A review of the book Edge of Faith, featuring photographs by Indian photographer Prabuddha Dasgupta and an accompanying essay by historian William Dalrymple.
In the pantheon of Indian photographers who have made a name for themselves, Prabuddha Dasgupta’s name turns heads like no other: be it his swashbuckling glamour images for lifestyle magazines from the 1990s, or the controversies that have followed him through his storied career. But beyond all is a man who thought of photography as a medium of expression that is best expressed through its simplicity. His work extends an inviting glance into the world of a simple and reclusive mind that works beyond what meets the eye. The tasteful yet provocative imagery in his first book Women (1996) focused on femininity and sexuality in a manner that was uncommon for the time. A conversation regarding womanhood, eroticism and sexuality that goes beyond the crass analogies that are often bound to these topics. A tasteful and poignant interpretation of what it means to be yourself in its truest sense of the word is what comes to mind when we look at these images.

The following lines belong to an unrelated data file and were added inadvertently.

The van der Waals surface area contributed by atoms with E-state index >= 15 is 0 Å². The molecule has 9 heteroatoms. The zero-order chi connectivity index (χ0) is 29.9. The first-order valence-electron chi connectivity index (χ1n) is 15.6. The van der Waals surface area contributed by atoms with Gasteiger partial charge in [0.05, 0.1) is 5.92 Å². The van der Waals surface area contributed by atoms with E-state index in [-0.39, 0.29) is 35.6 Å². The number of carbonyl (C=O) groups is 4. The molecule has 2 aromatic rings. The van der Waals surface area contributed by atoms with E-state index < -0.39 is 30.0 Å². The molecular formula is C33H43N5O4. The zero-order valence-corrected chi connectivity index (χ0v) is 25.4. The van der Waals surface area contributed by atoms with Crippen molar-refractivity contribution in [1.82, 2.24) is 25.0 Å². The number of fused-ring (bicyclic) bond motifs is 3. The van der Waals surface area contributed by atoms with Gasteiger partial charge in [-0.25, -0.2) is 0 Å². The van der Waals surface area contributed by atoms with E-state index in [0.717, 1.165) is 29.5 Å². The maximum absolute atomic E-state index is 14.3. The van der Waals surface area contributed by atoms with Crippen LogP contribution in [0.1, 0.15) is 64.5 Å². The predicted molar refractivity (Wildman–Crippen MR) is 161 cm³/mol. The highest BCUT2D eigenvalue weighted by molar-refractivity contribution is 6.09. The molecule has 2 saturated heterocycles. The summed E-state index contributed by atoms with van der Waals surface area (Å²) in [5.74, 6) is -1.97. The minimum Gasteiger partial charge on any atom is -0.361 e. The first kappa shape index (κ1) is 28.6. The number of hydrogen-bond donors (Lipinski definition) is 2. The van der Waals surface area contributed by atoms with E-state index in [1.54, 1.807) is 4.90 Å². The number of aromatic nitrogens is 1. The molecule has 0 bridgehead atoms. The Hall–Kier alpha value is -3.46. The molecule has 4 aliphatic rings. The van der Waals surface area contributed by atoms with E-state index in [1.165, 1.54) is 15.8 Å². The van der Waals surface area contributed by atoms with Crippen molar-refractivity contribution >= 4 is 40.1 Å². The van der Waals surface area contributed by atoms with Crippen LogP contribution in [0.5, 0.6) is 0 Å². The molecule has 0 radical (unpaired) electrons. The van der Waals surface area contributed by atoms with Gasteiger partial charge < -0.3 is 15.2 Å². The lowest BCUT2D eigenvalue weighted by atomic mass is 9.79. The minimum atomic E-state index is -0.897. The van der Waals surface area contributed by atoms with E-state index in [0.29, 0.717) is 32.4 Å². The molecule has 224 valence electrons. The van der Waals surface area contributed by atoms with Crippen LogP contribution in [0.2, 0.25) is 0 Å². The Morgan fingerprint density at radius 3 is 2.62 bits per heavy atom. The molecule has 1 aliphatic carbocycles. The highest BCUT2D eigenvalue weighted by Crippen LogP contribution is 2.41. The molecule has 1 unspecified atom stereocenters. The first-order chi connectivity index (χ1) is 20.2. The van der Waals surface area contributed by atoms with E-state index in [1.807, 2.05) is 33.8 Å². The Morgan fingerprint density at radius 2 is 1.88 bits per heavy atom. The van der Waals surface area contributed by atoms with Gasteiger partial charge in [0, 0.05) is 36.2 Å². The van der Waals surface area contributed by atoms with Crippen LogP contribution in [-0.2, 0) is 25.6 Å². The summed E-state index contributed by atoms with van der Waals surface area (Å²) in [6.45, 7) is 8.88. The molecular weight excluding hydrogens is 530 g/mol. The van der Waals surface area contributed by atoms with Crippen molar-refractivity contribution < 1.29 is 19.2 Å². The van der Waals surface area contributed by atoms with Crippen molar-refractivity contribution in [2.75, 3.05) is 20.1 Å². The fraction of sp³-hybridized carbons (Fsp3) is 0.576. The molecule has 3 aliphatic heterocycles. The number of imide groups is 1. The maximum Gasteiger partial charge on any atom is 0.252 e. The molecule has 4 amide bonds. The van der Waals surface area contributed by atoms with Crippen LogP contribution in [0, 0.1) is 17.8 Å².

It is his later works like Edge of Faith (2009) that fully expresses the man behind the lens. The focus drifts from the lights and glamour of his glitterati days to the quaintness of humble homes in the Goan families of Portuguese descent. As the subjects envelop themselves within Dasgupta’s black and white frame, there is a melancholy and stillness that is echoed through the visual setting. The personal nature of this journey that Dasgupta has captured makes for an existential harmony that is different from what these themes usually encapsulate. The thematic concerns of this particular work are deeply attached to the loss of identity and the history of Goa as a Portuguese colony for nearly 500 years. The leftovers of a past subjugated under a colonial rule with forced conversions and coerced histories that are embedded in the story of Goa. The